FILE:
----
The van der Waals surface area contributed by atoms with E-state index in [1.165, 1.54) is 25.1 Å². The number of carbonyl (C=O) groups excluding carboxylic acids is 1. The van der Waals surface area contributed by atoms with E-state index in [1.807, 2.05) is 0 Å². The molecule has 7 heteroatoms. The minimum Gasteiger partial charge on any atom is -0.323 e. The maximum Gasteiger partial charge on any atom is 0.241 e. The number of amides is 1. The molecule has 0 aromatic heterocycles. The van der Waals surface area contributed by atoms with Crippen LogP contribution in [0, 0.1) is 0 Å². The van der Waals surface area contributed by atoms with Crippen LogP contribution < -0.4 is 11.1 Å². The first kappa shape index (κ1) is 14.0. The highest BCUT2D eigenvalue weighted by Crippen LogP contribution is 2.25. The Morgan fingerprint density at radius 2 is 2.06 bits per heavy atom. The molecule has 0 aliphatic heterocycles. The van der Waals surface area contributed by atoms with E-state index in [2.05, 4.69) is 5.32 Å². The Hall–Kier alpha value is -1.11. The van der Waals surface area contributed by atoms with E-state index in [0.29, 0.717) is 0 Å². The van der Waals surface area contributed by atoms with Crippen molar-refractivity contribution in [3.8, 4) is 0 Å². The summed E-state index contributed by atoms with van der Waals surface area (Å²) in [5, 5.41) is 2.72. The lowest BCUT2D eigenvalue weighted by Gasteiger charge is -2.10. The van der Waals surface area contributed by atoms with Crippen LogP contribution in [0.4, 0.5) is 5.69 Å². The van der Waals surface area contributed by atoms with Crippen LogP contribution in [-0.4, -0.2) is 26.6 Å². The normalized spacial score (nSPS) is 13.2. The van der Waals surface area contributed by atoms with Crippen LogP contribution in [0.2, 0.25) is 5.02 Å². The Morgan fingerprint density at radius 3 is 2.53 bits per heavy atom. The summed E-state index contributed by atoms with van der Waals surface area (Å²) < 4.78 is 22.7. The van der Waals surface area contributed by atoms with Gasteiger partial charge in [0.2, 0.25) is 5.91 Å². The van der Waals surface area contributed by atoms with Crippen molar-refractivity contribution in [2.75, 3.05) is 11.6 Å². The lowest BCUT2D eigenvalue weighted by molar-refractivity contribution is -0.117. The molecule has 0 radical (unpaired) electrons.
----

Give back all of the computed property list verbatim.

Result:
The van der Waals surface area contributed by atoms with E-state index in [1.165, 1.54) is 25.1 Å². The number of carbonyl (C=O) groups excluding carboxylic acids is 1. The van der Waals surface area contributed by atoms with E-state index in [1.807, 2.05) is 0 Å². The molecule has 7 heteroatoms. The minimum Gasteiger partial charge on any atom is -0.323 e. The maximum Gasteiger partial charge on any atom is 0.241 e. The number of amides is 1. The molecule has 0 aromatic heterocycles. The van der Waals surface area contributed by atoms with Crippen LogP contribution in [0, 0.1) is 0 Å². The van der Waals surface area contributed by atoms with Crippen LogP contribution < -0.4 is 11.1 Å². The first kappa shape index (κ1) is 14.0. The highest BCUT2D eigenvalue weighted by Crippen LogP contribution is 2.25. The Morgan fingerprint density at radius 2 is 2.06 bits per heavy atom. The molecule has 0 aliphatic heterocycles. The van der Waals surface area contributed by atoms with E-state index in [2.05, 4.69) is 5.32 Å². The Hall–Kier alpha value is -1.11. The van der Waals surface area contributed by atoms with E-state index in [0.29, 0.717) is 0 Å². The van der Waals surface area contributed by atoms with Crippen molar-refractivity contribution in [3.8, 4) is 0 Å². The summed E-state index contributed by atoms with van der Waals surface area (Å²) in [5, 5.41) is 2.72. The lowest BCUT2D eigenvalue weighted by Gasteiger charge is -2.10. The van der Waals surface area contributed by atoms with Crippen LogP contribution in [0.4, 0.5) is 5.69 Å². The van der Waals surface area contributed by atoms with Crippen LogP contribution in [-0.4, -0.2) is 26.6 Å². The normalized spacial score (nSPS) is 13.2. The van der Waals surface area contributed by atoms with Crippen LogP contribution in [0.2, 0.25) is 5.02 Å². The Morgan fingerprint density at radius 3 is 2.53 bits per heavy atom. The summed E-state index contributed by atoms with van der Waals surface area (Å²) < 4.78 is 22.7. The van der Waals surface area contributed by atoms with Gasteiger partial charge in [0.2, 0.25) is 5.91 Å². The van der Waals surface area contributed by atoms with Crippen molar-refractivity contribution in [2.75, 3.05) is 11.6 Å². The lowest BCUT2D eigenvalue weighted by molar-refractivity contribution is -0.117. The molecule has 0 radical (unpaired) electrons.